Sleep and body composition

The impact of sleep on body composition is indirect.

While there can be associations linked between sleeping more and improved body composition outcomes, this does not mean sleep is the secret to getting lean.

An energy deficit is still the boss.

There could be an argument that sleep itself is beneficial for creating an energy deficit because you are expending energy without any energy intake, but I think that’s starting to move away from the point.

Most of the research indicates the association between increased body weight and sleeping less than six hours per night.

It does not go as far as to say that people who sleep for ten hours per day will be leaner than those who sleep for six.

The next step is to decipher why this might be the case - what changes in the body and mind between getting a good nights sleep and not.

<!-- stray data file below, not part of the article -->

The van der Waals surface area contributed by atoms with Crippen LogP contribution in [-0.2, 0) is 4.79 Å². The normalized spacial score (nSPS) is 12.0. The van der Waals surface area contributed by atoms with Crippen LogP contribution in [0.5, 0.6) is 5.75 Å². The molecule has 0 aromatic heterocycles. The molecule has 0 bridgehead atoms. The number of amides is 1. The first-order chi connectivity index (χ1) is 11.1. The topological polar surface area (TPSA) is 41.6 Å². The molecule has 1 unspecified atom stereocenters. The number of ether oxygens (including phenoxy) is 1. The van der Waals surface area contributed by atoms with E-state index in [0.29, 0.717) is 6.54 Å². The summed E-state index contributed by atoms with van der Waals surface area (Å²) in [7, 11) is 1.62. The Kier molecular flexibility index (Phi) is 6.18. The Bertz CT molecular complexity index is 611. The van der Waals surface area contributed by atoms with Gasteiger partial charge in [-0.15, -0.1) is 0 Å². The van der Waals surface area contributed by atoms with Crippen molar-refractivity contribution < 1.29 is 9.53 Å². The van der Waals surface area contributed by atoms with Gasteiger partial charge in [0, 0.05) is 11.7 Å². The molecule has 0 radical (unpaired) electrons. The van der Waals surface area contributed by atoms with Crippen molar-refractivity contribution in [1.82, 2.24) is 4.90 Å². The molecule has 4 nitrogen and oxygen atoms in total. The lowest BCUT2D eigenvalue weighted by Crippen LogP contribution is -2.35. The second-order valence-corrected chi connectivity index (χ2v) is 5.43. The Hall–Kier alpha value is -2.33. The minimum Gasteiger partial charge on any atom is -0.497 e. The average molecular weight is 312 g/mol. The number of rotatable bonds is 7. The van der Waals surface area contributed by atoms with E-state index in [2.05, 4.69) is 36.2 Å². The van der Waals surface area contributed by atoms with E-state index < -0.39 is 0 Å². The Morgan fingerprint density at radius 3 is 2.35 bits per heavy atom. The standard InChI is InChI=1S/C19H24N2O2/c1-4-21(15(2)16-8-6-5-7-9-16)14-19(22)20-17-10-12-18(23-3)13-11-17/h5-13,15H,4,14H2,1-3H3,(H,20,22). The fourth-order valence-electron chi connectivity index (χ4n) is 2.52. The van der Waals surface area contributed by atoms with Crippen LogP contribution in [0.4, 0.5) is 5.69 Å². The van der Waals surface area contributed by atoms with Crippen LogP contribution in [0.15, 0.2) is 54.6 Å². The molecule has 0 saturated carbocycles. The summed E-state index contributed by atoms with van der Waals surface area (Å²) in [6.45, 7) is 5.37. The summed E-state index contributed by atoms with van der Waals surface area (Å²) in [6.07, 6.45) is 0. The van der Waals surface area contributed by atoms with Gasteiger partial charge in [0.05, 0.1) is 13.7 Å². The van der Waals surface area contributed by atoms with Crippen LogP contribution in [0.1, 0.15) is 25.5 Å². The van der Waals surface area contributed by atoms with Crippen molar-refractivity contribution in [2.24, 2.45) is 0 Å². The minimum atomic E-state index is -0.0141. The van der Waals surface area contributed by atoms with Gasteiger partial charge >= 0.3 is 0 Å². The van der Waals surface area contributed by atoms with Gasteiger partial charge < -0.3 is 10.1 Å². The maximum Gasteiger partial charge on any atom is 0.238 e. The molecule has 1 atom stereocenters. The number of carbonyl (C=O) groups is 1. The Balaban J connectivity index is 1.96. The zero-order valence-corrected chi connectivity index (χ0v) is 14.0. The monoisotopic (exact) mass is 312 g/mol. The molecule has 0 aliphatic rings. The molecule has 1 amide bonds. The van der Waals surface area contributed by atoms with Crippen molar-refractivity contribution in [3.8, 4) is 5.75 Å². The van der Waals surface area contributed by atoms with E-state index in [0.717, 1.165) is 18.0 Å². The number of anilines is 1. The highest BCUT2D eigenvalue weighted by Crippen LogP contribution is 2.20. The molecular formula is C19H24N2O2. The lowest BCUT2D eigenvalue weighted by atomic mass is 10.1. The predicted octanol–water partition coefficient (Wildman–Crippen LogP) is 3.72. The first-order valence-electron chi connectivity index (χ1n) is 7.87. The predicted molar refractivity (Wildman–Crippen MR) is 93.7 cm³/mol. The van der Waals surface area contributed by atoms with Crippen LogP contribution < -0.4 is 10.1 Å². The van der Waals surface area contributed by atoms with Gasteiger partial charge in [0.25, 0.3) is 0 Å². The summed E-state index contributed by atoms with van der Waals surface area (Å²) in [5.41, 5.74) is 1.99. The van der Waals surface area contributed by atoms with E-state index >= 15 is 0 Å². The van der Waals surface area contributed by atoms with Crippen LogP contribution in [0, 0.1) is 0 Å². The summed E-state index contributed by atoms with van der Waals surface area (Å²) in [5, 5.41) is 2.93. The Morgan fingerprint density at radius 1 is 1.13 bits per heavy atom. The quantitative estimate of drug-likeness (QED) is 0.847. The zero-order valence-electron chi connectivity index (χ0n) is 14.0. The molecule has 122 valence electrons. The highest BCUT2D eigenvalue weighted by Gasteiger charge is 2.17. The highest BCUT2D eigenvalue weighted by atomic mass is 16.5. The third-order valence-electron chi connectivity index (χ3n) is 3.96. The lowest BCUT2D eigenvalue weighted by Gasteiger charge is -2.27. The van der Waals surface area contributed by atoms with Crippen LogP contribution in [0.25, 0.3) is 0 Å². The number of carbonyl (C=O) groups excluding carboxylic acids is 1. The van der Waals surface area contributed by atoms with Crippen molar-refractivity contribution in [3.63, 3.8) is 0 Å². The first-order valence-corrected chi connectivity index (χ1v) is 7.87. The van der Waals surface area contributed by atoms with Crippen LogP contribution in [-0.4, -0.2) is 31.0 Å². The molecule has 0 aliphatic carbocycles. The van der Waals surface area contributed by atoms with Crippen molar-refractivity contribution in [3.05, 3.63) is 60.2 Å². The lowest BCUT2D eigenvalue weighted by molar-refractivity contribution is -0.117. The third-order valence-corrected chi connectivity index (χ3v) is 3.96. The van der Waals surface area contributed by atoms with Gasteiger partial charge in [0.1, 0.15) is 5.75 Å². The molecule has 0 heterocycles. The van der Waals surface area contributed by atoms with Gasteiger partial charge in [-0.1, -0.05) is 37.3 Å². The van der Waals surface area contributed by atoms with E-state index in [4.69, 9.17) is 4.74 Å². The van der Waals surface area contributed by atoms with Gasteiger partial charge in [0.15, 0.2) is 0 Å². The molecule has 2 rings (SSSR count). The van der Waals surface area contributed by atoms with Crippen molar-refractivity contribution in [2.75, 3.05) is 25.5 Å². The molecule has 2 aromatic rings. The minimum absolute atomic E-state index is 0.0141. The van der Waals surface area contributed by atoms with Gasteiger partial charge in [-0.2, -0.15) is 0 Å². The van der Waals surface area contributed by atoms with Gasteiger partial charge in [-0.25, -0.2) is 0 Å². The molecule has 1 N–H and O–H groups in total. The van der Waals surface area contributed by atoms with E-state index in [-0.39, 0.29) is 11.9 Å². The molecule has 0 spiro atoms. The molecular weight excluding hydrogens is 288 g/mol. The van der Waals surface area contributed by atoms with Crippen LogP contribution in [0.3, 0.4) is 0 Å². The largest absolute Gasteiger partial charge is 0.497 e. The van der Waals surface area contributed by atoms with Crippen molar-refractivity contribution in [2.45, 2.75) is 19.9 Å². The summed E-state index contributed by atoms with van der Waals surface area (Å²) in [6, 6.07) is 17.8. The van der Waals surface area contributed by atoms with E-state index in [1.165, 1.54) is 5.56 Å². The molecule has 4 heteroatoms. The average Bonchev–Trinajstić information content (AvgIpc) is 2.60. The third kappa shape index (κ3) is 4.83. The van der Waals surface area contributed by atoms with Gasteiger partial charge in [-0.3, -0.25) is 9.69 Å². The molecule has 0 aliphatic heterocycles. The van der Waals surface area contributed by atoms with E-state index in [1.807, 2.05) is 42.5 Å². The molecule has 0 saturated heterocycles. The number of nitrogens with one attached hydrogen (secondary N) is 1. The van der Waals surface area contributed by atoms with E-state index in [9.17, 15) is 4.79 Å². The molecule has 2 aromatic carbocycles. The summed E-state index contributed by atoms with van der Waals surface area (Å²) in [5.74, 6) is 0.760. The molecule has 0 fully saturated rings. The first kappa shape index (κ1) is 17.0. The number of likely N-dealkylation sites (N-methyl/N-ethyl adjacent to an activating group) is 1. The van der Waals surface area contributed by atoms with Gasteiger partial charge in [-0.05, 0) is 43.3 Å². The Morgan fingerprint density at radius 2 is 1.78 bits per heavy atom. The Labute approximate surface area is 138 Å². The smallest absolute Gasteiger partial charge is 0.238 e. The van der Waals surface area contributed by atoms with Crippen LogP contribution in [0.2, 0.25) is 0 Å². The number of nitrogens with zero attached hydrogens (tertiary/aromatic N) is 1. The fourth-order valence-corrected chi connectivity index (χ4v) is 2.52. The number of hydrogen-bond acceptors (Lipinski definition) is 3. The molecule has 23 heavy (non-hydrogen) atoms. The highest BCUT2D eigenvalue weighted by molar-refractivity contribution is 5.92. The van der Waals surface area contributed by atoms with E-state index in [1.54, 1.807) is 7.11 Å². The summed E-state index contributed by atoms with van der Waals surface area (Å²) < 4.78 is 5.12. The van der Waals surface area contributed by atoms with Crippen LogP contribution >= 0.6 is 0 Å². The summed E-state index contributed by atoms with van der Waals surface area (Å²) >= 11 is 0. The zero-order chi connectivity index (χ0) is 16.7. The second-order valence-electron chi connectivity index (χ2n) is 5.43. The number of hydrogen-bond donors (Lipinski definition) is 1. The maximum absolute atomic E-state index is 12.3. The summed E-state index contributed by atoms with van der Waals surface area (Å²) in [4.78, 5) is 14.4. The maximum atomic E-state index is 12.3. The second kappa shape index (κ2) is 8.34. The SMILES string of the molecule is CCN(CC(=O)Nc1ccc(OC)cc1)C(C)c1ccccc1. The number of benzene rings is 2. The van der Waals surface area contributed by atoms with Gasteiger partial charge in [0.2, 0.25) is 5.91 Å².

Hormones could be a factor, but they aren’t an area I specialise in or can manipulate, so I won’t go into any detail about the hormonal implications of a lack of sleep beyond saying that.

So instead, let’s focus on the variables that we can control: the 3F’s - food, fluid and fitness.

The key word in that last sentence is control.

When we get tired, our capacity to exercise self-control begins to diminish.

A better way to think about it is there is less of a battery life so self-control when we are tired.

When the battery runs out, we often chase the sugary treat, say no to the hard training session and order in for dinner.

Energy expenditure goes down while energy intake goes up - which doesn’t bode well for body composition.

Tom Fitzgerald